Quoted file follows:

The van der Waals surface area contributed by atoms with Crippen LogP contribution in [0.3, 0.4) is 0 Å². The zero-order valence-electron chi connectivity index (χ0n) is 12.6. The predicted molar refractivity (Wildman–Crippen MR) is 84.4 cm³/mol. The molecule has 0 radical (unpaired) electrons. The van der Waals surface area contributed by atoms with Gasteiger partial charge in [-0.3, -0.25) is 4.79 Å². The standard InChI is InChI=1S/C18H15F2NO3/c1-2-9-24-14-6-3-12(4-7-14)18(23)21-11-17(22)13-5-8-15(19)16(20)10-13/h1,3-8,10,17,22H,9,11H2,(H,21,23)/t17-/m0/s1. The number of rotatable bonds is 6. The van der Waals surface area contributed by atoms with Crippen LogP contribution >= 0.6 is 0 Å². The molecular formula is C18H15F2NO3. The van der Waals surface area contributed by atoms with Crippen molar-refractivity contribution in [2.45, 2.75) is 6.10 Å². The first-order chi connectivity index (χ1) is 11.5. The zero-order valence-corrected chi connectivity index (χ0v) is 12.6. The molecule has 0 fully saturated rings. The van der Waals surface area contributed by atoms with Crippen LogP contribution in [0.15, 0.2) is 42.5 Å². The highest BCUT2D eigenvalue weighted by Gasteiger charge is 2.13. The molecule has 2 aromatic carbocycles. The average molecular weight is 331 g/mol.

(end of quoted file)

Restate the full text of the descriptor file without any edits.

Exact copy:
The van der Waals surface area contributed by atoms with Crippen LogP contribution in [0.3, 0.4) is 0 Å². The zero-order valence-electron chi connectivity index (χ0n) is 12.6. The predicted molar refractivity (Wildman–Crippen MR) is 84.4 cm³/mol. The molecule has 0 radical (unpaired) electrons. The van der Waals surface area contributed by atoms with Gasteiger partial charge in [-0.3, -0.25) is 4.79 Å². The standard InChI is InChI=1S/C18H15F2NO3/c1-2-9-24-14-6-3-12(4-7-14)18(23)21-11-17(22)13-5-8-15(19)16(20)10-13/h1,3-8,10,17,22H,9,11H2,(H,21,23)/t17-/m0/s1. The number of rotatable bonds is 6. The van der Waals surface area contributed by atoms with Crippen LogP contribution >= 0.6 is 0 Å². The molecular formula is C18H15F2NO3. The van der Waals surface area contributed by atoms with Crippen molar-refractivity contribution in [2.45, 2.75) is 6.10 Å². The first-order chi connectivity index (χ1) is 11.5. The zero-order valence-corrected chi connectivity index (χ0v) is 12.6. The molecule has 0 fully saturated rings. The van der Waals surface area contributed by atoms with Crippen LogP contribution in [0.15, 0.2) is 42.5 Å². The highest BCUT2D eigenvalue weighted by Gasteiger charge is 2.13. The molecule has 2 aromatic carbocycles. The average molecular weight is 331 g/mol.